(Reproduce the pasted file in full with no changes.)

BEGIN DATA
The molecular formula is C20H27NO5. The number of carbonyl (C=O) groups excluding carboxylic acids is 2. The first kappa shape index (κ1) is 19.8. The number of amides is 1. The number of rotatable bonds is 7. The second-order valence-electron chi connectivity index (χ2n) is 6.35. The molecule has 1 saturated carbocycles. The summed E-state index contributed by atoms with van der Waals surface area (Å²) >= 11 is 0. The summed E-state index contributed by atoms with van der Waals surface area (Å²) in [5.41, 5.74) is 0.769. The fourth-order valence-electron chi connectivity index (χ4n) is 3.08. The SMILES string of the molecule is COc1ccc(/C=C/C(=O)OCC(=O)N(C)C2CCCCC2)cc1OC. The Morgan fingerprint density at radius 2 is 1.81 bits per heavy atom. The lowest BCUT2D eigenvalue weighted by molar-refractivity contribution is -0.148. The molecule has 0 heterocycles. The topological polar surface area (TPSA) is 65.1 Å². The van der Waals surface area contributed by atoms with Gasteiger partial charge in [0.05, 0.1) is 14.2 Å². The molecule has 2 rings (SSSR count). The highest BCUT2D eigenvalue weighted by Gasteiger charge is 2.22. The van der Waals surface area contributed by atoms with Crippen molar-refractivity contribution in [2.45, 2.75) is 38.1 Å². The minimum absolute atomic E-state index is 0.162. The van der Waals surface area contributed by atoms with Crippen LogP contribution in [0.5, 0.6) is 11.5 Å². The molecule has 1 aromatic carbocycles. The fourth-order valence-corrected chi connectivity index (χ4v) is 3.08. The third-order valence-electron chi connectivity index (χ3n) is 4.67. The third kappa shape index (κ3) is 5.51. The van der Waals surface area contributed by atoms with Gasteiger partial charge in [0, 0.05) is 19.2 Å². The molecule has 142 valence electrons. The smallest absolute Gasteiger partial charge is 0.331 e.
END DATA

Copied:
The molecular formula is C20H27NO5. The number of carbonyl (C=O) groups excluding carboxylic acids is 2. The first kappa shape index (κ1) is 19.8. The number of amides is 1. The number of rotatable bonds is 7. The second-order valence-electron chi connectivity index (χ2n) is 6.35. The molecule has 1 saturated carbocycles. The summed E-state index contributed by atoms with van der Waals surface area (Å²) >= 11 is 0. The summed E-state index contributed by atoms with van der Waals surface area (Å²) in [5.41, 5.74) is 0.769. The fourth-order valence-electron chi connectivity index (χ4n) is 3.08. The SMILES string of the molecule is COc1ccc(/C=C/C(=O)OCC(=O)N(C)C2CCCCC2)cc1OC. The Morgan fingerprint density at radius 2 is 1.81 bits per heavy atom. The lowest BCUT2D eigenvalue weighted by molar-refractivity contribution is -0.148. The molecule has 0 heterocycles. The topological polar surface area (TPSA) is 65.1 Å². The van der Waals surface area contributed by atoms with Gasteiger partial charge in [0.05, 0.1) is 14.2 Å². The molecule has 2 rings (SSSR count). The highest BCUT2D eigenvalue weighted by Gasteiger charge is 2.22. The van der Waals surface area contributed by atoms with Crippen molar-refractivity contribution in [2.45, 2.75) is 38.1 Å². The minimum absolute atomic E-state index is 0.162. The van der Waals surface area contributed by atoms with Crippen LogP contribution in [0.5, 0.6) is 11.5 Å². The molecule has 1 aromatic carbocycles. The fourth-order valence-corrected chi connectivity index (χ4v) is 3.08. The third-order valence-electron chi connectivity index (χ3n) is 4.67. The third kappa shape index (κ3) is 5.51. The van der Waals surface area contributed by atoms with Gasteiger partial charge in [0, 0.05) is 19.2 Å². The molecule has 142 valence electrons. The smallest absolute Gasteiger partial charge is 0.331 e.